Under the Paving-Stones, the Horizon
Kaltrina Krasniqi’s Vera Dreams of the Sea (Vera Andrron Detin, 2021)

The first generation does what the second one does not want to do so the third is free to do what it likes.

– Zadie Smith

The last decade saw a number of films from Kosovo dealing with post-war traumas, gender issues and rigid patriarchal structures of society. This year at the 62nd Thessaloniki International Film Festival, there are astonishingly three feature films (Hive, Looking for Venera and Vera Dreams of the Sea) from this small but increasingly vocal Balkan country on the cinematic scene, directed by emerging female filmmakers and dealing with women’s issues. It is easy for a Balkan film to fall into a self-exoticizing trap, trying to conform to Western expectations in order to get the project off the ground, but this is not the case with Kaltrina Krasniqi’s Vera Dreams of the Sea. At first glance, it may seem like another film on a previously seen topic, but it stands out due to its skillful directorial choices, which allow the story to emerge in a new light through a well-balanced script and strong visual style. Together with the Italian film The Tale of the King Crab (dir. Alessio Rigo de Righi & Matteo Zoppis), Vera Dreams of the Sea shares the accolades at this year’s festival, having been awarded the Silver Alexander Meet the Neighbors Award.​1​ This co-production between Kosovo, Albania and North Macedonia is the first feature film of the Kosovar filmmaker Kaltrina Krasniqi, who had previously made several shorts and documentaries.

Vera (Teuta Ajdini Jegeni) is a middle-aged sign language interpreter whose seemingly serene life is disrupted by the suicide of her husband and renowned judge, Fatmir. Like many other women of Vera’s generation, she has learnt to be submissive and at first, she attempts to cover up her husband’s suicide in order to save appearances and his reputation. After the funeral, the generational conflict between Vera and her daughter Sara becomes apparent, as Sara accuses her of keeping silent and not acting. Yet, very soon, she becomes faced with the harsh truths of post-war Kosovar society and its patriarchal frameworks as she learns of her husband’s gambling addiction. When she decides to resist the patrilineal logic of inheritance to secure a better future for her daughter Sara (Alketa Sylaj) and her granddaughter, she gets entangled in a series of life-threatening situations.

The film is loosely inspired by the story of the director’s own mother Vera, who unsuccessfully fought in courts to ensure her rights and inheritance after divorcing her husband. In the film, Vera’s character is confronted with a difficult choice: to resist or to conform to the patriarchal structures of her society. It seems that with the disappearance of the pater familias, her husband, Vera is finally able to reclaim her identity and strength, and assume a different role – that of a family protector. Towards the end of the film, the three generations of women represented in the film by Vera, her daughter Sara, and her granddaughter (with fiercely red hair) are symbolically re-united together in the same bed in an act of female solidarity.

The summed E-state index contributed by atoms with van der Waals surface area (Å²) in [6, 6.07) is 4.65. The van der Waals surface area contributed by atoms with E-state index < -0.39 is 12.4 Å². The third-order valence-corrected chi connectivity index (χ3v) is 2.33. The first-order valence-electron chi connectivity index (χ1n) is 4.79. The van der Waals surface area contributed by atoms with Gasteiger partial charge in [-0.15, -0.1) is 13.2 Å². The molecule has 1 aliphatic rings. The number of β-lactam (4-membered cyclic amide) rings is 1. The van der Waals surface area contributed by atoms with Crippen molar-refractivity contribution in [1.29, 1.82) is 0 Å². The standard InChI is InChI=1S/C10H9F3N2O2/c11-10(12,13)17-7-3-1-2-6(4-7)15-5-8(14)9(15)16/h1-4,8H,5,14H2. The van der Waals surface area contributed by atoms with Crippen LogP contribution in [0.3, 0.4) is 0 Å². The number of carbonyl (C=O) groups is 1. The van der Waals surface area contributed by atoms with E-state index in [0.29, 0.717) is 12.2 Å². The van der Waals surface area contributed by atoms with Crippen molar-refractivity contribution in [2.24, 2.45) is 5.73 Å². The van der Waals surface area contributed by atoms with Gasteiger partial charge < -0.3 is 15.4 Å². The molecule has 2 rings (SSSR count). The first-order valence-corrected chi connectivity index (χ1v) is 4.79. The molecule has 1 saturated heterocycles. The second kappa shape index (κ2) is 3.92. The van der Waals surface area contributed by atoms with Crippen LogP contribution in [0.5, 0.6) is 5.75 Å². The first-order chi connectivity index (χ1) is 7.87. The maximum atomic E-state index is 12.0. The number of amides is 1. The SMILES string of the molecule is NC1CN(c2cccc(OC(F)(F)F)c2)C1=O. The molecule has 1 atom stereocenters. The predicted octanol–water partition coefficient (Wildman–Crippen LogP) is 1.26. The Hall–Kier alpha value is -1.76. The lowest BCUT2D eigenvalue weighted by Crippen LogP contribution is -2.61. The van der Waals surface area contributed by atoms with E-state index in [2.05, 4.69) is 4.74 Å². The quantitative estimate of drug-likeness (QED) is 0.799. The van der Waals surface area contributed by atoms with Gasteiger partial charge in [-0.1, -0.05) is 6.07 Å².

The combination of visually striking compositions of the modern-day capital city of Kosovo, Pristina – exterior views of concrete blocks in construction or a new highway against the mountains, and interior views of a typical middle-class post-socialist apartment – serve as realistic backdrops to launch Vera’s daydreams of elsewhere, of a sea(e)scape. Through well-tempered editing and the tightly written script, we are able to closely shadow Vera’s fall into the rabbit hole. In a process of self-discovery, she recognizes the realities of Kosovo’s society’s shortcomings, and is forced to make life-changing decisions at every turn. Lead actress Teuta Ajdini Jegeni carries the entire narrative forward, while her strong stoic performance and expressionless face perfectly describe and fit her generation of Kosovar women, bound to certain gender structures. A scene worth highlighting is a particularly poignant one in which Vera summons the trusted family friend and her husband’s colleague Basri (Refet Abazi), and reveals a secret video recording of her husband’s gambling indiscretion and Basri’s involvement in the cover-up. The scene takes place in a café filled with only deaf and mute persons, which seems to symbolize the unwillingness of Kosovar society to face issues of judicial corruption, organized crime, shady construction deals and dominant patriarchal structures, which cause societal and family breakdowns. Yet, despite the difficulties and the discrimination women continue to face in Kosovar society, the film seems to suggest that resistance and solidarity among women concede a hopeful ending – allowing Vera together with her family to not only dream of the sea, but to experience it as a plausible reality.


  1. 1.
    The Meet the Neighbours section showcases directors from the wider region of Southeastern Europe, the Eastern Mediterranean and the Middle East, who take part in the Festival with their debut or sophomore film.